"Get to the fights"While thinking about this post, I spoke to my friend Linda about this and she pointed out that many skill challenges are rushed by DMs and players alike just to be save more time for the fights. News flash people! Even if the leadership insist that D&D is only about the fights that is not true! If the game is just a series of fights, then I would recommend people stop wasting their time on some small skirmishes and graduate to real tactics and play war games. That way your turn will be longer and you will be able to move a number of creatures/ units.

The non-combat parts are where the story resides. It is why you would jeopardize your life for 5gp. I would assume that most NPCs value their lives more than you do yours. If you do not care about what is happening, that’s fine. But remember there are some people around the table who might be interested in those parts and their play experience is no less important that yours.

This mentality of dropping everything but the battles as "boring fluff" or "drop the role-play parts" really gets to me as it removes any chance of role-play. Many player who had experience in previous campaigns that try to get into LFR often comment how "simple" the adventures are because one of two players do not pay attention.

Do your thing and do not denigrate other peoples’ interest in the game. If you are sitting down just for the fight, wait for your turn to shine. This is D&D, you’ll get your fight soon enough.

Group Challenge vs. Individual Challenge vs. Mixed Challenge

The DMG talks about Group checks and individual checks but does not go into enough details. I offer the following break down and method of running.

A Group Challenge is when the entire party is involved in an activity at the same time. There is no time to assist each other. Each PC must make his check alone. Success and failure would be measured by the majority of PCs. Individual successes or failure would affect each PC independently.

For example a pursuit, if the PCs succeed, they catch their target. If they fail the quarry gets away. A PC failing the skill check may lose a healing surge. A PC who decides not to take part is deemed removed from the challenge and cannot take part any further.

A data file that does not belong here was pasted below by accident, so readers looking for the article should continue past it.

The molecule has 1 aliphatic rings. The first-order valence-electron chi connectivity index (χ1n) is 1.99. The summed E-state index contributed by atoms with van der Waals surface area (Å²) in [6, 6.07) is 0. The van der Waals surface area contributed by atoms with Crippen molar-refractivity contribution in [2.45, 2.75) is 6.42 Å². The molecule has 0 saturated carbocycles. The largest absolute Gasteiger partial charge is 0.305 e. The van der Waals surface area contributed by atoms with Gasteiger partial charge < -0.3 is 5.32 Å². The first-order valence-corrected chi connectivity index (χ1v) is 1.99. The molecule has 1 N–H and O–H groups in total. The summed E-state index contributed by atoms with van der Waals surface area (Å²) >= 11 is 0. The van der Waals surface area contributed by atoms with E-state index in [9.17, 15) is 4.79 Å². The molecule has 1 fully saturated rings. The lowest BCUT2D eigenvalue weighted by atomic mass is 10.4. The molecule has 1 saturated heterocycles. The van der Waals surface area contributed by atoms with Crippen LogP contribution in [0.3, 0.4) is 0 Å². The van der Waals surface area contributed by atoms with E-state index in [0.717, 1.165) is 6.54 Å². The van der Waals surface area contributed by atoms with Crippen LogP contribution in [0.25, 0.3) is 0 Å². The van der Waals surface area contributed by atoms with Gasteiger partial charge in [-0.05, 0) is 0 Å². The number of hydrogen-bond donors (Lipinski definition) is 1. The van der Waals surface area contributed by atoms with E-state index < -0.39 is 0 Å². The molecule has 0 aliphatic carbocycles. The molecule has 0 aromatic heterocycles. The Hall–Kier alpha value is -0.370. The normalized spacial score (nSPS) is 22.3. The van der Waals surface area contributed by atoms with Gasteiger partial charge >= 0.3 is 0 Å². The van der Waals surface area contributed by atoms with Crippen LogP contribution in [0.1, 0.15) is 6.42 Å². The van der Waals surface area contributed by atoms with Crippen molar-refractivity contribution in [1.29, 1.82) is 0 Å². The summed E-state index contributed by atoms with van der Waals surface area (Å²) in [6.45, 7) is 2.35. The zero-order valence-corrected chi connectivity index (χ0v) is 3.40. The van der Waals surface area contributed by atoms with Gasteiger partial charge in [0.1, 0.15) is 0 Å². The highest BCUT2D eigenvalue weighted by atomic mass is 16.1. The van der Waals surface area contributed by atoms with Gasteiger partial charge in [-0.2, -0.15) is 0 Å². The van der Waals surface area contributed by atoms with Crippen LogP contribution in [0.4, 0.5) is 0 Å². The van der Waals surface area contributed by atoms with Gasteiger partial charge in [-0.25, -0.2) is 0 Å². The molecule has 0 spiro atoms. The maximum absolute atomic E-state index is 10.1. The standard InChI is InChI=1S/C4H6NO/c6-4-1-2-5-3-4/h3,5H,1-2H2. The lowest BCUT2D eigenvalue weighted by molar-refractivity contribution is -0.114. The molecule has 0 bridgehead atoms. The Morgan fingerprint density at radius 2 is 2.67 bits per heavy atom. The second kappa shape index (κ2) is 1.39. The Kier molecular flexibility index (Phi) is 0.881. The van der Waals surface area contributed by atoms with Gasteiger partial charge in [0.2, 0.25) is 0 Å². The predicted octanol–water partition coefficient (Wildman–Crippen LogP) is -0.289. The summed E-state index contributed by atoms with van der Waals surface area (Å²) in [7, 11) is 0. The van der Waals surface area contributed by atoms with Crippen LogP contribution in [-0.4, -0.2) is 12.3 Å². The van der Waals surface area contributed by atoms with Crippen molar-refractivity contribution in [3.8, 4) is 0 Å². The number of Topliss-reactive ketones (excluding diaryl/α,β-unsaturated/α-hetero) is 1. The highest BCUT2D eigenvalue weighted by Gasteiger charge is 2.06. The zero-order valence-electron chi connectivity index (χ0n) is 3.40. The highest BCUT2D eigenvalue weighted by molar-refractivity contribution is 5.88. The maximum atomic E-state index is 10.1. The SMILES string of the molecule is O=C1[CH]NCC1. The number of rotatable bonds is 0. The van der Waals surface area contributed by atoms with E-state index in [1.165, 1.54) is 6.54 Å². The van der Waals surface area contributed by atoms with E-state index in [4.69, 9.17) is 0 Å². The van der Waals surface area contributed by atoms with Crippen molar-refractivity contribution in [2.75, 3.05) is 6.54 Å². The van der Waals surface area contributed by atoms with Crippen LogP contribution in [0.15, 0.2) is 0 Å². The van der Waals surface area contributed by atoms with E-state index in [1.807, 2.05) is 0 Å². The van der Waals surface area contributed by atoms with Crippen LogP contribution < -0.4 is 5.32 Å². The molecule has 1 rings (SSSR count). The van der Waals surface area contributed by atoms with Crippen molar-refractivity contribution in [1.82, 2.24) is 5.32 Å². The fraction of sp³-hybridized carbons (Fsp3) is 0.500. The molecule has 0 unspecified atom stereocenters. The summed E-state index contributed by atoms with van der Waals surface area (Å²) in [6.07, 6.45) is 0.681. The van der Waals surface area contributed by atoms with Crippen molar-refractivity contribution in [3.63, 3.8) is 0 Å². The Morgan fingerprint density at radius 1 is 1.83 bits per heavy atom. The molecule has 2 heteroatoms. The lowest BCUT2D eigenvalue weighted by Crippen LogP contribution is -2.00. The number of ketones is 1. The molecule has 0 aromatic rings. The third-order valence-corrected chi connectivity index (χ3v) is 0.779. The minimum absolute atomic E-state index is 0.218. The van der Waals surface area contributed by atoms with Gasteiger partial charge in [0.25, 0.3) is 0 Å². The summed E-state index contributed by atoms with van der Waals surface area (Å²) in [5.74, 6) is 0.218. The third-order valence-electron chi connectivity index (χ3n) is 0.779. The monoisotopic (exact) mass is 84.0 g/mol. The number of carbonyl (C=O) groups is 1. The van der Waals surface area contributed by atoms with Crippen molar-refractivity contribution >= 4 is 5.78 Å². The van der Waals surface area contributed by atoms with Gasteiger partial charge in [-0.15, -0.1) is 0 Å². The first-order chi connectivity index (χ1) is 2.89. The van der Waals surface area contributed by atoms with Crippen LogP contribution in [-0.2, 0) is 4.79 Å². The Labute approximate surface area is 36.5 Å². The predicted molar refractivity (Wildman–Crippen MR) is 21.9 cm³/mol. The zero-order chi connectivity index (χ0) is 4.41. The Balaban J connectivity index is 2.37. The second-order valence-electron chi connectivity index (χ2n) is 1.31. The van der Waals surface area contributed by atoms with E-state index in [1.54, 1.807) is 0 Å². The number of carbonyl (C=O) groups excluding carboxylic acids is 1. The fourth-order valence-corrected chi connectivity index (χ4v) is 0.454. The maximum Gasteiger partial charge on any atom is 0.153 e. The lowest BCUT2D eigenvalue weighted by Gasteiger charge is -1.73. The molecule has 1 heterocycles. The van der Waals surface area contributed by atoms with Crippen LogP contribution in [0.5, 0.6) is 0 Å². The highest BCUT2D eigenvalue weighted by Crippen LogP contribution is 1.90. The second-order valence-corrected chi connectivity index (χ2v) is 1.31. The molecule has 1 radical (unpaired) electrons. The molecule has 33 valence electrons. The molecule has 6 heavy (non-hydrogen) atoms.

An Individual Challenge is more akin to "usual" challenge. Here one PC is the primary roller and other possibly PCs assisting that PC. Success and failure is resolved upon that "single" dice roll. Penalties are applied either to all those involved or to every PC.

An example is an information gathering session where the PCs are looking for someone. They make the check and success or failure is assessed immediately.

A Mixed Challenge is, as its name implies, a halfway solution. Here the PCs need do two or more things simultaneously to be successful. Success requires both actions to be successful. I will admit that mixed challenges

Complex traps make good examples. The PCs are stuck in a deep pit. Every round, a random section of the wall slams the other side. To escape, the PCs must reach the lever just outside the trap. While some PCs climb out, the rest must try to avoid the walls. Success is measured as a whole. If the climber fails OR if the PCs at the bottom are getting beat up by the wall, the party is not in any better shape.


Friday, November 13, 2009

Fixing 4e Skill Challenges: Part 3


In "real" or "traditional" D&D, beyond a certain level, everything could be done using magic and skills become meaningless. Having Arcana in every skill challenge is repetitive. Find something else.

Multi-phase challenge I like multi-phase challenge. It is when the party start a skill challenge doing one thing, but after a certain number of successes, the situation changes and new avenues open up for the PCs. So the PCs start by attempting to enter a close city (phase 1, Athletics, Stealth). But as soon as they get in, they are pursued by the guards (phase 2, Endurance, Stealth, Streetwise).